The Unicorn Project Will Provide Hope And Healing for Abuse Victims

Author and abuse survivor Angelica Harris plans to open a crisis center where women and teens suffering from domestic violence or sexual assault can hear, "It's not your fault."

In December, Glendale resident Angelica Harris, author of the sci-fi Excalibur book trilogy, released her memoir "Living With Rage: A Quest For Solace," which chronicles her personal journey through domestic violence and sexual assault. Now, Harris plans to open a crisis center for abuse victims in Queens, with the hope that no woman will have to experience the feelings of shame and abandonment that she documents in her memoir.

the unicorn project
Angelica Harris (front right) with her husband John L. LoCascio and children John Anthony and Andrea LoCascio. Courtesy Angelica Harris.

Using her novels as a jump-off point, Harris created the Excalibur Reading Program out of her home and has spent the past five years tutoring children with special needs and their families, helping them use writing to express themselves. "Writing has always been the way I could speak my voice without getting in trouble," Harris says. Her readers recognized darker themes in her Excalibur novels and reached out to her, asking if she herself experienced trauma and often asking for advice or solace. "I never realized my words would be so powerful," she says. Now, Harris hopes to use that power to help others in a more tangible way.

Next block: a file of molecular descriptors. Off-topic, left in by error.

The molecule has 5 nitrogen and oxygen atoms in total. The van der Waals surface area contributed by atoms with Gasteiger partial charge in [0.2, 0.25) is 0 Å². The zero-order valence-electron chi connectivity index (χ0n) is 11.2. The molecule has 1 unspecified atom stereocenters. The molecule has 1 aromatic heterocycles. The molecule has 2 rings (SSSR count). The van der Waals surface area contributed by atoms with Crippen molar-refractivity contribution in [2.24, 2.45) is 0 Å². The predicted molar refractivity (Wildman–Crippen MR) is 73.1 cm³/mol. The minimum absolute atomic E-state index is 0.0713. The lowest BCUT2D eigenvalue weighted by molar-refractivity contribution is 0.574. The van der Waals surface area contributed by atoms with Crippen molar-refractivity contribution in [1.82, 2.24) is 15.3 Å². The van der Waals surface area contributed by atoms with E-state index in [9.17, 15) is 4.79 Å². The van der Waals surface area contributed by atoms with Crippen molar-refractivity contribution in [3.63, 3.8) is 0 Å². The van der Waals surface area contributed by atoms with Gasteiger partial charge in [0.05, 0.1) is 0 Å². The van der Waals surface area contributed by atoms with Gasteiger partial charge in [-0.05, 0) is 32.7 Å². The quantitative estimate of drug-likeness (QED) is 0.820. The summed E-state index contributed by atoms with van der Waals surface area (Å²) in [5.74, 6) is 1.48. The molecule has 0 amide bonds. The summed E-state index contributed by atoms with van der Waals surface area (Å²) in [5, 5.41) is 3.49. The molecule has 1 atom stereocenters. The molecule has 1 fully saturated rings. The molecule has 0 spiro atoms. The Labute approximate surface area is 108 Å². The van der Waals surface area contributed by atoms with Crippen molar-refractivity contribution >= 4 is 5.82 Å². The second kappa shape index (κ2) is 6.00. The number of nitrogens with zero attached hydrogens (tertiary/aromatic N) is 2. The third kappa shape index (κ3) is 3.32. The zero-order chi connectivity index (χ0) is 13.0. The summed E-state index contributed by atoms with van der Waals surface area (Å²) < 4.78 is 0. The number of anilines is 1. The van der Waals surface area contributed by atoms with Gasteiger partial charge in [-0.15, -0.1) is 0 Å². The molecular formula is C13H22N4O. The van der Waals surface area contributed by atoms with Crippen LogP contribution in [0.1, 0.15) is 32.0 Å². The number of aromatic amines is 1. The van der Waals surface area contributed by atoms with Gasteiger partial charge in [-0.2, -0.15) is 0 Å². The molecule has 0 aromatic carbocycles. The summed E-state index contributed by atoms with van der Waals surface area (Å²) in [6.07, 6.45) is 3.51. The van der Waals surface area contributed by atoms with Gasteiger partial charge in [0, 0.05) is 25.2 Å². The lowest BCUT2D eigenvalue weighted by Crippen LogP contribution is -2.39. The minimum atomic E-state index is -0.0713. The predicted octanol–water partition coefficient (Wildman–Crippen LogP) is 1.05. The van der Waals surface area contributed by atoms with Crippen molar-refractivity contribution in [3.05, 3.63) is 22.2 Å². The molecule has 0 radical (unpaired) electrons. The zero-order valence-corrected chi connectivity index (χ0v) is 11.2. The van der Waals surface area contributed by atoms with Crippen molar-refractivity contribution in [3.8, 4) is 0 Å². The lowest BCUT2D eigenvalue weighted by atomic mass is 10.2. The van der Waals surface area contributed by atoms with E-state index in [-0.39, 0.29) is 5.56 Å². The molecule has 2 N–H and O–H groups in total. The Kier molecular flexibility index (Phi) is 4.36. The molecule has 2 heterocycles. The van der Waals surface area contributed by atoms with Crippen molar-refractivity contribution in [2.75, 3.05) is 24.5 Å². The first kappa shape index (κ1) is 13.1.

She has always wanted to create a space for teens and women struggling with traumatic life circumstances, she says, but never knew where she would host such a place. While shopping for gifts on Myrtle Avenue this past Christmas, Harris saw many small storefronts for rent. "At that moment, The Unicorn Project-Raven's Hope was born in my mind," she says.

The project is named both for the mythical animal, which is symbolic of renewal and resurrection, and Raven, one of Harris's close friends who was endlessly supportive of Harris's dream project for women and who recently passed away. The center will be an educational home of hope and healing for victims of domestic violence, sexual assault, and abuse.

Now in the very early stages of the project, Harris is focusing on raising funds for the center that she sees as absolutely vital for the community. "There's nothing like this in Glendale [or] Middle Village," she says. "I want a place where a woman can come in if she's been beaten or raped, and we can look her right in the face while she's crying and say, 'It's not your fault. We are here for you. It's not your fault.'"

For more information, including opportunities to get involved with The Unicorn Project, visit